St. Olga (Helen or Elena in baptism) was born about a.d. 890 and became a great Russian princess. Before she was baptized, she could be ruthless and vengeful. When her husband, Prince Igor, the son of Rurik (the founder of Russian royalty), was murdered, she took swift revenge upon her enemies. At first crafty and clever, she later became wise and loving for the spiritual benefit of all. A severe person before baptism, she became severe with herself in repentance afterward. She became the Russian regent in a.d. 945 for her son, Svyatoslav, until he attained maturity in a.d. 964.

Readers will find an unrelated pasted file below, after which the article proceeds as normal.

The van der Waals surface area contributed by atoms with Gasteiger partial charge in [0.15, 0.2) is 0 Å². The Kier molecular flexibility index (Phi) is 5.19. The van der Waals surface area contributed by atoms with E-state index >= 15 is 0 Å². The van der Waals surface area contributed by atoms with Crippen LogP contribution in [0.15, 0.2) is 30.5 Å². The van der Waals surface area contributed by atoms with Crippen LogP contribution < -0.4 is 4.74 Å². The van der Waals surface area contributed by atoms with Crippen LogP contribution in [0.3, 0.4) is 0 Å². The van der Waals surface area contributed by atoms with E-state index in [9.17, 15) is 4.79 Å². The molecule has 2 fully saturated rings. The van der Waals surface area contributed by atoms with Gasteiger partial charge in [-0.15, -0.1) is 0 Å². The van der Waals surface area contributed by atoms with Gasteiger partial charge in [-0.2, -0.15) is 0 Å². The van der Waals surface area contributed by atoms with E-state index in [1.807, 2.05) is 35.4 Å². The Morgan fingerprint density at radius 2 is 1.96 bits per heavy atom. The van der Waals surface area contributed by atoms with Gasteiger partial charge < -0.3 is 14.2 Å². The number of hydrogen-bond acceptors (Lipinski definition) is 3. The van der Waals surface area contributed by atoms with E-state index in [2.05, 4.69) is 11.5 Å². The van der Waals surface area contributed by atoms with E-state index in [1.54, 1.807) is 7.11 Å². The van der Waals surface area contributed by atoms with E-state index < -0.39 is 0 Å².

Going to Constantinople in a.d. 957, before the Byzantine Emperor Constantine VII and his court, she accepted Christianity and was baptized by the Patriarch Polyeuctus, but refused the Emperor’s request for marriage, returning to Russia. She was unable to influence her son to be baptized, but her influence later helped her grandson Vladimir to become the “Baptizer of Russia.” After surviving a siege and war of Kiev by the Pechenegs in a.d. 968, St. Olga became ill and weak, and died at the age of 79 in a.d. 969 in Kiev near her son, Svyatoslav and his children.